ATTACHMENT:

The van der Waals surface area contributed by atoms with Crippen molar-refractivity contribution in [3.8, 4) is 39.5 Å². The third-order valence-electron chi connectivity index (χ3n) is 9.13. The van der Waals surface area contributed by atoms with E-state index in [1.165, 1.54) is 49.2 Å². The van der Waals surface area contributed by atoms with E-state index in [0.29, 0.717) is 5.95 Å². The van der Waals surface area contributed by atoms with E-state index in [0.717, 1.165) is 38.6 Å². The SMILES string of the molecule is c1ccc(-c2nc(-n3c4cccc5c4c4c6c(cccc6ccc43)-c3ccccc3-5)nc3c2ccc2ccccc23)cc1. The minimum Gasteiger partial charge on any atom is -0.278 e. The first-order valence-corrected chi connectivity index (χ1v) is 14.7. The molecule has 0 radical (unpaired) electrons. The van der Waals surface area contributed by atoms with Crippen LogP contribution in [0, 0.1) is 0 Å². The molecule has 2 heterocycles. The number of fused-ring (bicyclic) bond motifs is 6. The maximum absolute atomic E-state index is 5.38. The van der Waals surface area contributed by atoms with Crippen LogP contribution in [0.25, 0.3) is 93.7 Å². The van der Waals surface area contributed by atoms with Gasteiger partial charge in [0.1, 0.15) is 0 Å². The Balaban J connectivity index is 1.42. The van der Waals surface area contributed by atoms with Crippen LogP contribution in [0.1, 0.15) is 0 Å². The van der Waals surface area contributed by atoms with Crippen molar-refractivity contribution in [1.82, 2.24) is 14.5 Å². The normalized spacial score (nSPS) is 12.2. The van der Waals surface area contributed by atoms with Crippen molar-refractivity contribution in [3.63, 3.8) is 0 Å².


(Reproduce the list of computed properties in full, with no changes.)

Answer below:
The van der Waals surface area contributed by atoms with Crippen molar-refractivity contribution in [3.8, 4) is 39.5 Å². The third-order valence-electron chi connectivity index (χ3n) is 9.13. The van der Waals surface area contributed by atoms with E-state index in [1.165, 1.54) is 49.2 Å². The van der Waals surface area contributed by atoms with E-state index in [0.29, 0.717) is 5.95 Å². The van der Waals surface area contributed by atoms with E-state index in [0.717, 1.165) is 38.6 Å². The SMILES string of the molecule is c1ccc(-c2nc(-n3c4cccc5c4c4c6c(cccc6ccc43)-c3ccccc3-5)nc3c2ccc2ccccc23)cc1. The minimum Gasteiger partial charge on any atom is -0.278 e. The first-order valence-corrected chi connectivity index (χ1v) is 14.7. The molecule has 0 radical (unpaired) electrons. The van der Waals surface area contributed by atoms with Crippen LogP contribution in [0, 0.1) is 0 Å². The molecule has 2 heterocycles. The number of fused-ring (bicyclic) bond motifs is 6. The maximum absolute atomic E-state index is 5.38. The van der Waals surface area contributed by atoms with Crippen LogP contribution in [0.25, 0.3) is 93.7 Å². The van der Waals surface area contributed by atoms with Gasteiger partial charge in [0.1, 0.15) is 0 Å². The Balaban J connectivity index is 1.42. The van der Waals surface area contributed by atoms with Crippen LogP contribution in [0.1, 0.15) is 0 Å². The van der Waals surface area contributed by atoms with Crippen molar-refractivity contribution in [1.82, 2.24) is 14.5 Å². The normalized spacial score (nSPS) is 12.2. The van der Waals surface area contributed by atoms with Crippen molar-refractivity contribution in [3.63, 3.8) is 0 Å².